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Thu 7 Feb 2008 03:15 AM

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'Cut money supply,' IMF warns Gulf states

Strict fiscal policy is the only effective way to curb soaring inflation, official says.

Gulf Arab states must apply strict fiscal policies by tightening money supply to curb inflation, which has soared because of supply constraints in housing and commodities, an International Monetary Fund official said on Wednesday.

"Fiscal policy is the only effective instrument" to control inflation in GCC states, Gene Leon, deputy chief of the IMF's GCC division, told a conference on inflation in the oil-rich region.

GCC partners Bahrain, Kuwait, Oman, Qatar, Saudi Arabia and the UAE should "reduce the amount of money available to spend," Leon said.

The IMF expects overall GCC inflation to rise to 6% in 2008, but consumer prices in some member states, like the UAE and Qatar, have run at higher levels, registering 9.3% and 11.8% respectively in 2006.

Most final inflation figures for 2007 have not been released, but the IMF had expected inflation to drop to 8% in the UAE and increase slightly to 12% in Qatar.

Leon said that GCC countries, currently enjoying windfall oil revenues on the back of record-high crude prices, are experiencing "high aggregate demand resulting from domestic investments and increased government expenditure," in addition to high credits available to the private sector.

This high demand faces supply constraints caused by "tightness in the housing market and a rapidly increasing population due to an inflow of expatriates," he added.

The rising cost of housing has been the driving force behind inflation in the UAE and Qatar, while the increase in prices of non-food goods and services were the major factors fuelling inflation in Saudi Arabia and Kuwait, he said.

Saudi Arabia saw inflation officially exceed 4% in 2007 - in contrast to several years of almost stagnant low inflation.

Five of the six members of the oil-rich Gulf bloc also have their currencies pegged to the US dollar, which limits classic monetary policy tools like increasing interest rates, Leon said.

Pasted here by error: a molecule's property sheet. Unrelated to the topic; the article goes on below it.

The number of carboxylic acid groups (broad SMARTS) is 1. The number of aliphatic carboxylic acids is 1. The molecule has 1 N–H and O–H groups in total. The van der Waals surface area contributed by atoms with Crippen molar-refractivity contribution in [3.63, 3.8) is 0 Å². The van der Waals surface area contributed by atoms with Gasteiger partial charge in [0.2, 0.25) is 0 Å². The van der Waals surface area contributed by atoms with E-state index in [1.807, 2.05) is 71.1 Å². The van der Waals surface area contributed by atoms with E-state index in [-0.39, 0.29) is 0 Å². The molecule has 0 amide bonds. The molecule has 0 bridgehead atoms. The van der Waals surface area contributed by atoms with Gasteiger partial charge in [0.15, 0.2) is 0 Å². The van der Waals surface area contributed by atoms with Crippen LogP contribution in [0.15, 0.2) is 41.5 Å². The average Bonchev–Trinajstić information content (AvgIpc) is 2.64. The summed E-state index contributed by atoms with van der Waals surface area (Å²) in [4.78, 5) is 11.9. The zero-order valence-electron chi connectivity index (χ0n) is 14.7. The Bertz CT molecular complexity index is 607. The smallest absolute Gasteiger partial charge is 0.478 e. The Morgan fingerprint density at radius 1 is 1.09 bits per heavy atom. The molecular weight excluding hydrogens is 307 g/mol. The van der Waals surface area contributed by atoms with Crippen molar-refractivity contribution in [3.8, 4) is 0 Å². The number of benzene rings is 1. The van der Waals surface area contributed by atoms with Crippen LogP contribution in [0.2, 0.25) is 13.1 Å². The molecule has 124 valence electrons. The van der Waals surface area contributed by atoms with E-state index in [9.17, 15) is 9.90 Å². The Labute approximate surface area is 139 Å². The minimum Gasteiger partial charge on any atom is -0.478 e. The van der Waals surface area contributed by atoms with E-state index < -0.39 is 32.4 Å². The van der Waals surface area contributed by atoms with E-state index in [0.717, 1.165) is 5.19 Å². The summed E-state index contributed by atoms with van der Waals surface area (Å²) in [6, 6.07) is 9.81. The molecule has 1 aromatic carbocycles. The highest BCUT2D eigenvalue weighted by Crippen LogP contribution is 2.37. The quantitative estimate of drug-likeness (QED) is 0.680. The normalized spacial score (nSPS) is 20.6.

The peg to the weakening US currency has also forced monetary authorities in most GCC countries to track the US Federal Reserve in cutting interest rates despite their robust economies, unlike the slowing US economy.

UN Development Programme regional representative Khaled Alloush slammed the decision of GCC countries - except Kuwait - to maintain the currency peg to the dollar, saying it forced unwise monetary policies.

"Central banks just follow the Fed in cutting interest rates when they need to increase interest rates to reduce demand," he told the conference.

But Leon said that the choice of an exchange rate regime "should be motivated by more than just the need to reduce inflation."

He pointed out the need to bear in mind the exchange rate regimes used by trade partners, implying that they are mostly dollar-pegged.

The IMF official argued that a revaluation of local currencies - an option being discussed following the dollar's depreciation - would have a short-lived effect on prices adding inflation was fuelled by supply-side factors.

Several GCC countries have introduced dramatic wage hikes - up to 70% in UAE federal government departments - in a bid to combat the impact of inflation, but there are fears this could push up demand and add to inflationary pressures.

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